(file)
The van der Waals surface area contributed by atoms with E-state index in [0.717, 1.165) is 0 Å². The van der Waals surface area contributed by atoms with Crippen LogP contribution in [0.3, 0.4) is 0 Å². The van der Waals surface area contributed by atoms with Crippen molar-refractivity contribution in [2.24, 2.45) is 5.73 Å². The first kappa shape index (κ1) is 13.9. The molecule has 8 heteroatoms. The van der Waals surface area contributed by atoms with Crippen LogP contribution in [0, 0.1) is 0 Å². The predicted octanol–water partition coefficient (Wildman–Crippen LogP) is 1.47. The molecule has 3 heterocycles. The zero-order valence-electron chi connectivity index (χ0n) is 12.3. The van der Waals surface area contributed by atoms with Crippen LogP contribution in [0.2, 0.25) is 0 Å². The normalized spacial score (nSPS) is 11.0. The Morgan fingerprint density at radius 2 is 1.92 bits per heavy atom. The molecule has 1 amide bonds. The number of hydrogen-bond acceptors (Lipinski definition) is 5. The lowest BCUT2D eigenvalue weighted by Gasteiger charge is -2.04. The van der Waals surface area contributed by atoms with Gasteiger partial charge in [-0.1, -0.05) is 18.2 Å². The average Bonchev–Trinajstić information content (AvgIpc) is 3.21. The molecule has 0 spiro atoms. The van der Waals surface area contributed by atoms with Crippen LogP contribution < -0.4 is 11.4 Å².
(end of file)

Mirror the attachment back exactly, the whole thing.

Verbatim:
The van der Waals surface area contributed by atoms with E-state index in [0.717, 1.165) is 0 Å². The van der Waals surface area contributed by atoms with Crippen LogP contribution in [0.3, 0.4) is 0 Å². The van der Waals surface area contributed by atoms with Crippen molar-refractivity contribution in [2.24, 2.45) is 5.73 Å². The first kappa shape index (κ1) is 13.9. The molecule has 8 heteroatoms. The van der Waals surface area contributed by atoms with Crippen LogP contribution in [0, 0.1) is 0 Å². The predicted octanol–water partition coefficient (Wildman–Crippen LogP) is 1.47. The molecule has 3 heterocycles. The zero-order valence-electron chi connectivity index (χ0n) is 12.3. The van der Waals surface area contributed by atoms with Crippen LogP contribution in [0.2, 0.25) is 0 Å². The normalized spacial score (nSPS) is 11.0. The Morgan fingerprint density at radius 2 is 1.92 bits per heavy atom. The molecule has 1 amide bonds. The number of hydrogen-bond acceptors (Lipinski definition) is 5. The lowest BCUT2D eigenvalue weighted by Gasteiger charge is -2.04. The van der Waals surface area contributed by atoms with Gasteiger partial charge in [-0.1, -0.05) is 18.2 Å². The average Bonchev–Trinajstić information content (AvgIpc) is 3.21. The molecule has 0 spiro atoms. The van der Waals surface area contributed by atoms with Crippen LogP contribution < -0.4 is 11.4 Å².